Ring Around the Rosie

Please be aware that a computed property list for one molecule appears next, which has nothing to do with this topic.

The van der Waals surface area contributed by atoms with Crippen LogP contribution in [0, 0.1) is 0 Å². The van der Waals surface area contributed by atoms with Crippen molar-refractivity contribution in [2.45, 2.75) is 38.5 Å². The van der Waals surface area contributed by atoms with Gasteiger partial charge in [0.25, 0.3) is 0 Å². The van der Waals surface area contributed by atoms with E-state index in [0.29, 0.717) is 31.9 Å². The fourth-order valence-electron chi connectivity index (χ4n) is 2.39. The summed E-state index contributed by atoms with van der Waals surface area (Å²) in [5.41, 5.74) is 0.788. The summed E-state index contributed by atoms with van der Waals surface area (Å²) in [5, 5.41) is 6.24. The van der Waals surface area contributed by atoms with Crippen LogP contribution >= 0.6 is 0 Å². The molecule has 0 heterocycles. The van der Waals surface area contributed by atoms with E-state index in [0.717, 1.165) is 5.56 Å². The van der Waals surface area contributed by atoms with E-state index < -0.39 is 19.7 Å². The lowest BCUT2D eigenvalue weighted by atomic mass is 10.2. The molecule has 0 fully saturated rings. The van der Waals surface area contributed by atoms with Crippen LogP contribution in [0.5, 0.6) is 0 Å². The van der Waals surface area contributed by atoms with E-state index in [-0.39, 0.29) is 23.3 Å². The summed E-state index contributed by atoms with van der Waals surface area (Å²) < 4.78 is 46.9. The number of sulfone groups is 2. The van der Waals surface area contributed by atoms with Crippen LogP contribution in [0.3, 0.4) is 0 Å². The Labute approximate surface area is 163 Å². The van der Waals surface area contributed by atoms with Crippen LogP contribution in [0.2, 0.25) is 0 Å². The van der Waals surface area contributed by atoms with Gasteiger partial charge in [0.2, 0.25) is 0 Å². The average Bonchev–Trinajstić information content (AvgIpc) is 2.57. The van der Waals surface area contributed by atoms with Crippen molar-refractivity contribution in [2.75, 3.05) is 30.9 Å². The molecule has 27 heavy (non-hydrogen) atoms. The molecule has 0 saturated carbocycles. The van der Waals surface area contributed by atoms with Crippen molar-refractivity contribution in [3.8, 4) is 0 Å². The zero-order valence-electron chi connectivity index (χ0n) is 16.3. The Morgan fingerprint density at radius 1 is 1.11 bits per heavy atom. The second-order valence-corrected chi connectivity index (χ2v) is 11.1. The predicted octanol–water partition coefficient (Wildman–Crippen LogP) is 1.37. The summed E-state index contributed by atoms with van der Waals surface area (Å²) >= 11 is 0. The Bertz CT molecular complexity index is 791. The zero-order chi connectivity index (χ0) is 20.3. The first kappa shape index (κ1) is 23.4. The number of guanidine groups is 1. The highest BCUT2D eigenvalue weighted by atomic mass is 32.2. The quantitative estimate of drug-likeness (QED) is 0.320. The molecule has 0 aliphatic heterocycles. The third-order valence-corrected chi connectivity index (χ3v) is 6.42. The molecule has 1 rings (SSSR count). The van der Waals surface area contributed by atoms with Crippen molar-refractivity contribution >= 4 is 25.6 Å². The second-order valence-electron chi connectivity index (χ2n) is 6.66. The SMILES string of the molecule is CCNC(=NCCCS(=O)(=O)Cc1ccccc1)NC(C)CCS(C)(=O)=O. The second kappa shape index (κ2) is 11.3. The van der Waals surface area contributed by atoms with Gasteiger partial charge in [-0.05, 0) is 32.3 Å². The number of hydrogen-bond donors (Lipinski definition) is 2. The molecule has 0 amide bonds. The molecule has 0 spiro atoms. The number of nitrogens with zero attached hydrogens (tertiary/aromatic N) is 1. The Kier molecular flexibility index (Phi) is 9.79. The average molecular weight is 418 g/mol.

That it took five screenwriters to assemble the script for this anemic haunted-house yarn is ultimately not surprising. After all, Ring Around the Rosie (2006) may eventually be the first horror movie clinically diagnosed with ADD. However, one still feels compelled to question the individual efforts of scribes Jeff McArthur, Alex Barder, Jim Suthers, Michael Tabb, and Rubi Zack (who also directed). For a film so generically uninspired, what did each of them do? With a final product this woeful one can only assume they were hired to make it worse. Surely there wasn't much writing involved from this cabal of first-time feature writers, as Ring Around the Rosie ineptly inhabits a series of disjointed, pre-existing genre clichés. Sadly, the suspect contributions of the "writers" is more compelling than any mystery within the movie itself. Gina Philips stars as Karin, who we are supposed to believe is some kind of hot-shot New York City publicist because we briefly see her leading a meeting in a high-rise office with a spectacular Manhattan view, but the character qualities one would expect to find in such a young, successful industry titan ambition, moxie, self-confidence are completely absent from the mousy, fragile, pensive, and easily-spooked heroine. Karin's many personal weaknesses make her the perfect target for whatever it is spooking her deceased grandparents' remote house as she and her boyfriend (Randal Batinkoff) prepare it for sale. Despite chronic nightmares mingled with fuzzy unhappy memories, Karin sends her beau back to the city and braves the spirits solo without a car, or working phones, and only the leering, oddball caretaker (Tom Sizemore) for company. Her first night alone, Karin is chased through the house's blood-red hallways by a jack-booted phantom, so she welcomes the surprise arrival of her free-spirited younger sister, Wendy (Jenny Mollen), the next day. However, Wendy's flirting ways bring the worst out of the caretaker, whose not-so-subtle groping and escalating creepiness is soon complemented with rambling non sequiturs about Nazi doctor Josef Mengele. Just when you think Ring Around is the Rosie is going nowhere, you discover that it's not really going at all, and rather than attempting to wrap up all the aimless bluster with ham-fisted contrivance, Zack & co. just give up. It's hard to fault the actors when the director and her posse of co-writers have no idea what they're doing, and Sizemore (a.k.a. "The Thinking Man's Michael Madsen") injects a modicum of campy badness into the banality. But, for the most part, Ring Around the Rosie is lackluster and witless and can't even muster the momentum to go in circles. Sony's DVD release presents a good anamorphic transfer (1.85:1) with Dolby Digital 5.1 audio. Keep-case.